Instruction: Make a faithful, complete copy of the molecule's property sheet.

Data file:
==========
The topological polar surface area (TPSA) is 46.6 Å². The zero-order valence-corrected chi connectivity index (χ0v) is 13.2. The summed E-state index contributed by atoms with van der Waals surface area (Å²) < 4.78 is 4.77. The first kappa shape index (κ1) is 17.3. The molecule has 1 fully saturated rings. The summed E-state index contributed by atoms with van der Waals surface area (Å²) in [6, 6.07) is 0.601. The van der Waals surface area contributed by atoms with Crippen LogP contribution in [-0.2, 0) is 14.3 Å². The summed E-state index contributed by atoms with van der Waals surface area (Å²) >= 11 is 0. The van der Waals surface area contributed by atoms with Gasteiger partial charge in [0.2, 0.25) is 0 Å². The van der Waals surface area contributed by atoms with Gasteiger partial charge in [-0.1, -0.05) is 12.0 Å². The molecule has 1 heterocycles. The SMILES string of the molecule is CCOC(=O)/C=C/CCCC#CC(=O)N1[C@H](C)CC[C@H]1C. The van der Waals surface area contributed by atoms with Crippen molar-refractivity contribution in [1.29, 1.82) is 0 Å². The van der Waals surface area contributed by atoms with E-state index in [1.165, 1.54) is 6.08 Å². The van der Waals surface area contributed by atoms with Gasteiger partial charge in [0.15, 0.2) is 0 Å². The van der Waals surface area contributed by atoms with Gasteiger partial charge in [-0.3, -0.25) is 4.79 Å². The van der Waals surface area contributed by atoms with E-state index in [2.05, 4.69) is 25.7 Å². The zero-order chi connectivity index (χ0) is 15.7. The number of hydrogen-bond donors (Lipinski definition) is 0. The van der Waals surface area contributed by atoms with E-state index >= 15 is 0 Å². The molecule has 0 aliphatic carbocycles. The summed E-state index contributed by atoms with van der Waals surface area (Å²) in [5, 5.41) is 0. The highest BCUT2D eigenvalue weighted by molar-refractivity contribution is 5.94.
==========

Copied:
The topological polar surface area (TPSA) is 46.6 Å². The zero-order valence-corrected chi connectivity index (χ0v) is 13.2. The summed E-state index contributed by atoms with van der Waals surface area (Å²) < 4.78 is 4.77. The first kappa shape index (κ1) is 17.3. The molecule has 1 fully saturated rings. The summed E-state index contributed by atoms with van der Waals surface area (Å²) in [6, 6.07) is 0.601. The van der Waals surface area contributed by atoms with Crippen LogP contribution in [-0.2, 0) is 14.3 Å². The summed E-state index contributed by atoms with van der Waals surface area (Å²) >= 11 is 0. The van der Waals surface area contributed by atoms with Gasteiger partial charge in [0.2, 0.25) is 0 Å². The van der Waals surface area contributed by atoms with Gasteiger partial charge in [-0.1, -0.05) is 12.0 Å². The molecule has 1 heterocycles. The SMILES string of the molecule is CCOC(=O)/C=C/CCCC#CC(=O)N1[C@H](C)CC[C@H]1C. The van der Waals surface area contributed by atoms with Crippen molar-refractivity contribution in [1.29, 1.82) is 0 Å². The van der Waals surface area contributed by atoms with E-state index in [1.165, 1.54) is 6.08 Å². The van der Waals surface area contributed by atoms with Gasteiger partial charge in [0.15, 0.2) is 0 Å². The van der Waals surface area contributed by atoms with Gasteiger partial charge in [-0.3, -0.25) is 4.79 Å². The van der Waals surface area contributed by atoms with E-state index in [2.05, 4.69) is 25.7 Å². The zero-order chi connectivity index (χ0) is 15.7. The number of hydrogen-bond donors (Lipinski definition) is 0. The van der Waals surface area contributed by atoms with E-state index >= 15 is 0 Å². The molecule has 0 aliphatic carbocycles. The summed E-state index contributed by atoms with van der Waals surface area (Å²) in [5, 5.41) is 0. The highest BCUT2D eigenvalue weighted by molar-refractivity contribution is 5.94.